Before the days of online streaming platforms and even before DVDs and Blu-Ray, a videotape format war raged for more than a decade between Sony’s Betamax and JVC’s VHS tape.
The origins of Betamax vs VHS
In September 1971, the first video tape recorder (VCR), the U-matic system, was released. At first, the system was used for commercial and professional television production use and not affordable or usable for the general public. Then in 1972, Phillips released the first consumer-grade VCR with the N1500 and coined the phrase VCR. This is where the concept of the video tape recorder started to take off, eventually causing an industry boom throughout the 80s and into the 90s, with 85% of households owning a VCR by 1995.
Sony released their own version in 1975, named Betamax, which was named after the Japanese word to describe how signals are recorded on the tape and the way the tape moved through the machine which resembled the Greek letter B. At the same time, JVC was looking at trying a different format and caused enough of a stir that Sony appealed to the Japanese Ministry of Trade and Industry, and thus inadvertently starting the Betamax vs VHS war.
The Betamax machines used tapes that were 0.5 inches wide and were hand-held size for easier use. Despite this, Sony and Betamax encountered an initial problem of the length of their tape, which was only an hour. While this seemed to be an acceptable length to begin with, it would ultimately hurt their side as the videotape format war got into full swing.
JVC’s VHS Tape
As mentioned previously, at the same time as Sony, JVC had also been experimenting with new VCR technology and format during the 1970s. In 1977, they introduced the Video Home System (VHS). The system used the VHS tape, which was a bigger videotape compared to the compact Betamax; however, it had one key advantage – it had a longer recording time. A VHS tape could record for up to 2 hours, which not only covered recording TV shows but also movies.
Another big difference of JVC’s approach was that they wanted their standard to be used by other manufacturers, whereas Sony was more controlling with Betamax. JVC persuaded Hitachi, Mitsubishi and Sharp to all get on board with the VHS tape, forming some important allies in the war.
JVC also then began to make advancements in their VHS tape VCR. They developed different recording settings and you could also slow down the speed of the tape as it recorded. While this would reduce the quality of the tape, it also meant you could increase the storage capacity, meaning that the VHS tape could hold 6 hours of recording, which for Betamax proved impossible to compete with.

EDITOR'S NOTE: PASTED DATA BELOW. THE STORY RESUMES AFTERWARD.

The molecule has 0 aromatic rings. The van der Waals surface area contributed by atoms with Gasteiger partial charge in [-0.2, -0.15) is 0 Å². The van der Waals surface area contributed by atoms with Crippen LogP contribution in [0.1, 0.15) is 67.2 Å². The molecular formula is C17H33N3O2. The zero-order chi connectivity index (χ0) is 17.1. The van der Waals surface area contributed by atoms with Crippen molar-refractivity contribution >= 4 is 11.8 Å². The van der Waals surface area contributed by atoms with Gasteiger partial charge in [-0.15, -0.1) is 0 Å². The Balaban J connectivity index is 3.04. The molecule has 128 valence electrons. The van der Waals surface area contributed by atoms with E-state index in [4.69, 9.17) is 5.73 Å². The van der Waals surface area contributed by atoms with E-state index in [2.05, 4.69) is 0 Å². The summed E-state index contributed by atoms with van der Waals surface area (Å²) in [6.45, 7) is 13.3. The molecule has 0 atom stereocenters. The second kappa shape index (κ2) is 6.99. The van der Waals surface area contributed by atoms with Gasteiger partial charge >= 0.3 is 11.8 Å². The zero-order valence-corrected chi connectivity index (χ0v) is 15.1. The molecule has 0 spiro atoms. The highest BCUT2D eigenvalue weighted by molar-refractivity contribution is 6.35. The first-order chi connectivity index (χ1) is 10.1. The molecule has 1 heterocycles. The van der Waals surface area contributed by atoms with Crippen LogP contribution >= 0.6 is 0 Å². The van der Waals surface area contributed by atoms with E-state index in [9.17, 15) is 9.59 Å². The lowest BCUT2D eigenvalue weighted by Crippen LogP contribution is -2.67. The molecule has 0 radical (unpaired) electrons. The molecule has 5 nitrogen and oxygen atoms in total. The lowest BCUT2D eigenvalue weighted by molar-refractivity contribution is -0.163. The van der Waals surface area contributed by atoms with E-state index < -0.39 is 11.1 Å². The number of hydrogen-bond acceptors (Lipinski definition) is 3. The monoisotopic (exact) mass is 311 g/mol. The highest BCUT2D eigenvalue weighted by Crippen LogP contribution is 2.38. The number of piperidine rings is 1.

Which was better?
In terms of quality, the Betamax tape won out over its counterpart with a higher resolution of 250 lines compared to 240 lines. The SuperBeta tape increased this to around 290 lines, but its release was well into the 80s and at that point Sony was already on the losing side of the videotape war.
Sony’s machine was much heavier than the JVC VCR, which also meant that they were on sale at a higher price point. JVC’s VHS tape deck was simpler and less expensive to produce, so they were able to undercut Sony. Additionally, as a result of JVC forming allies with other manufacturers, they could all compete against each other and collectively lower price points. Despite the lower price points for the VHS tape VCR, there were ultimately more sales overall, hinting at the demise of Betamax.
Betamax vs VHS – The Outcome
The main pitfalls of the Betamax tape, the recording time and the higher price point, meant that it was VHS who ended up winning the war. A big early complaint about Betamax was that a user was unable to record a football game because they averaged around 3 hours. Therefore, despite its superior picture quality, the VHS tape was the customer’s first choice and therefore became synonymous with the VCR.
Sony and Betamax saw declining sales as the 80s progressed. In 1981, Betamax controlled 40% of the market, sales dropped to 25% by 1981 and by 1986 it was just 7.5%. As consumer sales dropped, movie studios and video rental shops also moved away from Betamax, which meant that less and less titles were available in the format. All of this combined allowed the VHS tape to remain the dominant format in the market.
VHS then finally emerged as the clear winner in the Betamax vs VHS war in 1988, when Sony raised their white flag and began manufacturing VHS machines.
Ultimately it was Sony’s failure to listen to the consumer and their misconception that people wanted higher quality video that led to the failure of Betamax. VHS tapes went on to dominate the market for around 40 years, until the emergence of DVD. No matter what side of the Betamax vs VHS war you were on, here at Transfermagic we remain impartial! Our video to digital services can transfer both Betamax and VHS tapes into digital or DVD formats, plus a range of other video tape formats. So, get in touch with us today!
Photo credit: Jeremy Bezanger